Last night we explored out a different direction from base. We walked out the gate closest to our housing area. This whole side of base is surrounded by lotus fields so it took some walking to make it out to the main roads. We found a 100 yen store. Unlike dollar stores back home these actually have very good things in them. The quality is really good too. We saw some sushi-go-round restaurants, but didn't try them. This is where you sit around a big circle and the sushi comes around on conveyor belts and you take what you want. The price is calculated by the color of the plate.

But we didn't eat there.

Instead we kept walking until we got to a very busy bridge. Rather than try to cross we decided to walk into a restaurant on our side of the river. It had no kanji signs we recognized and didn't display any romanji. We weren't sure what kind of restaurant it was, but we were starving after all our walking.

So in we went.

We were seated and found out it was a yakiniku restaurant! Yum! Yakiniku means 'grilled meat' and is similar to a fondue restaurant without the broth. Instead a large grill is at the table and you cook your meat and vegetables on it.

Now I have a confession to make. We've eaten at a yakiniku restaurant before, but I never sat down and posted the pictures from it. I know! I'm sorry! Last time we ate it we tried cow tongue. It was not to my liking!

This time we opted not to eat yakiniku and order other things off the menu.

We started with their house salad. It had lettuce, tomatoes, cucumber, boiled eggs, and sausage. It also had some spindly white things on top that were sweet. Not exactly sure what they were but they were good! Side note: ever tried eating a slippery tomato with chopsticks? Tough stuff. As we were enjoying our salad they brought out our soup. I love the seaweed soup in Japan. It is phenomenal! We both ordered beef bowls. It's a cold dish with rice, ground beef, green onions, and chopped egg.

You mix it all together with the spoon then eat with your chopsticks. It was really good. Almost a sweet taste. The ground beef has no seasoning, but I imagine some taco seasoning would have made it pretty good!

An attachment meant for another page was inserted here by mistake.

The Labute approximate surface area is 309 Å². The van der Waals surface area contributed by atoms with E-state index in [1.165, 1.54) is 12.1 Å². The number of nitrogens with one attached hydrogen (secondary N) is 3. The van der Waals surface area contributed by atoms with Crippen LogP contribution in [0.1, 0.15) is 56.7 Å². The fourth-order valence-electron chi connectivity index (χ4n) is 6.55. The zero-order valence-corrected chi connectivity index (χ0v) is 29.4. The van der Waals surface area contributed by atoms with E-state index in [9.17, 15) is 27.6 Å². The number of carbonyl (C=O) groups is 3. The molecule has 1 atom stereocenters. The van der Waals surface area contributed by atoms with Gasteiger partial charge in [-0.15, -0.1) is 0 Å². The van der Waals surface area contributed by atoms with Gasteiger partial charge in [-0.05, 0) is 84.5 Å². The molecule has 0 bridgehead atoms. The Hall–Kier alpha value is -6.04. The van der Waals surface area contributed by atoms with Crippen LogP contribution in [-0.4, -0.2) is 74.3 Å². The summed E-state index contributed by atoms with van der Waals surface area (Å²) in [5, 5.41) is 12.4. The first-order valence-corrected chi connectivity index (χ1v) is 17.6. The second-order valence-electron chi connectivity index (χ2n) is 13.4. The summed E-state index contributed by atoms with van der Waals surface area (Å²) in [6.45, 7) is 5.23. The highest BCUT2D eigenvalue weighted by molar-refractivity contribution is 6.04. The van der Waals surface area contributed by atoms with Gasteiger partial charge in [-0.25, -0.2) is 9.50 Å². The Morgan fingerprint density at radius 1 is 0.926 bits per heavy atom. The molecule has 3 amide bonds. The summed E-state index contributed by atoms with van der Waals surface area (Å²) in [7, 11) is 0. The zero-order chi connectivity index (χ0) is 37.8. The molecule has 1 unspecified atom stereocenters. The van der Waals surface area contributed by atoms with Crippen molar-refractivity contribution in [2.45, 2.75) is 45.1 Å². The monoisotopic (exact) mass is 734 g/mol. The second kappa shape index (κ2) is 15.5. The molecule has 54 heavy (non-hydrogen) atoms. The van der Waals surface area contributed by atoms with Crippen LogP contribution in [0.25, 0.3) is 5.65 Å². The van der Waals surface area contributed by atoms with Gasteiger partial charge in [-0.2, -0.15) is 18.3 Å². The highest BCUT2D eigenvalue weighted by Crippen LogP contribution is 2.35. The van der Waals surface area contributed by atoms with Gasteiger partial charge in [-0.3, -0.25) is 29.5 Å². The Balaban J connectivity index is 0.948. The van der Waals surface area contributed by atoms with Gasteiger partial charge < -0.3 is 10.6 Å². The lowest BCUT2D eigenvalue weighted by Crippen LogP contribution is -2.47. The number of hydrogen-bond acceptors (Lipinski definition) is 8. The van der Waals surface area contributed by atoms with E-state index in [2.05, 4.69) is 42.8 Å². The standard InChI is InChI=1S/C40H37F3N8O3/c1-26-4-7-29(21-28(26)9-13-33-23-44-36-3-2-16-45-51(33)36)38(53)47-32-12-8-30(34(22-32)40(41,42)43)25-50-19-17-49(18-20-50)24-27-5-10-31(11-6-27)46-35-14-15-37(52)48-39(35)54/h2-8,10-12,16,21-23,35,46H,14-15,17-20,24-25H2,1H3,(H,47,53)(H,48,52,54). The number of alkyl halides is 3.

Our dinner was so good! We finished off with some soft serve ice cream. I was so excited for ice cream that I forgot to take pictures! Dustin got custard pudding and I got dark chocolate. The Japanese love their ice cream... I am in the right place!

Tuesday, October 18, 2011


What do YOU want to know?

Send your questions to natalieltice@hotmail(dot)com

Sunday, October 16, 2011

Blood Type?!

Japan has the largest elderly population than any other country in the world. This generation still has a great influence on the culture even with Western influence making changes every day.
One thing that I found interesting was the way you introduce yourself. A Japanese person may introduce themselves by name and then ask you where you are from, how old you are (which takes some getting used to), and your blood type.

You read correctly. Blood type. The Twilight influence has reached Japan! The horror!!

Actually, the Japanese believe that a person’s blood type can tell a lot about someone. It’s not a blue-blood question regarding some caste system, but rather they will use the information to immediately “size you up.”

I searched the internet and found a couple fact sheets regarding blood type personality profiles.

I couldn’t find any science behind the research, but it is big business here in Japan and can be used in dating or match-mating services to being hired by a company.

I guess this would replace the fortune-telling aspects of the zodiac used in Western cultures. Often when we visit shrines there will be little booklets with blood types on the front. Inside they have a fortune for every day/week/month.

I asked around and some people swear by it while others think it is pretty silly. Either way it makes for an interesting pickup line. “Hey Baby, what’s your blood type? I’m O Postive.”

Thursday, October 13, 2011


I'm trying not to have too much fun while spending two weeks in Okinawa for work. But it is so hard...

It's a tropical PARADISE!

I've been working all week but hope to get out and explore a little more this weekend.

Until then enjoy this picture of the biggest snail I've ever seen.

Yeah, that's right.

The spiders are as big as my hand... and they don't run away. They run at you. Yes, AT YOU.

Paradise, indeed.

Monday, October 10, 2011

Travel and Training

Sorry for the blogging hiatus!

Dustin and I have been trying to explore, but we have had a harder time with conflicting work schedules recently. I spent two weeks in Tokyo training for my new role with Community Bank. Then I found out that another training session was starting immediately afterwards in Okinawa. Rather than let it pass by I decided to take the opportunity.

That's a whole month away from home! I did get a long weekend home with Dustin and Zero, but tomorrow I go back on the road.

We will be back exploring this wonderful country soon!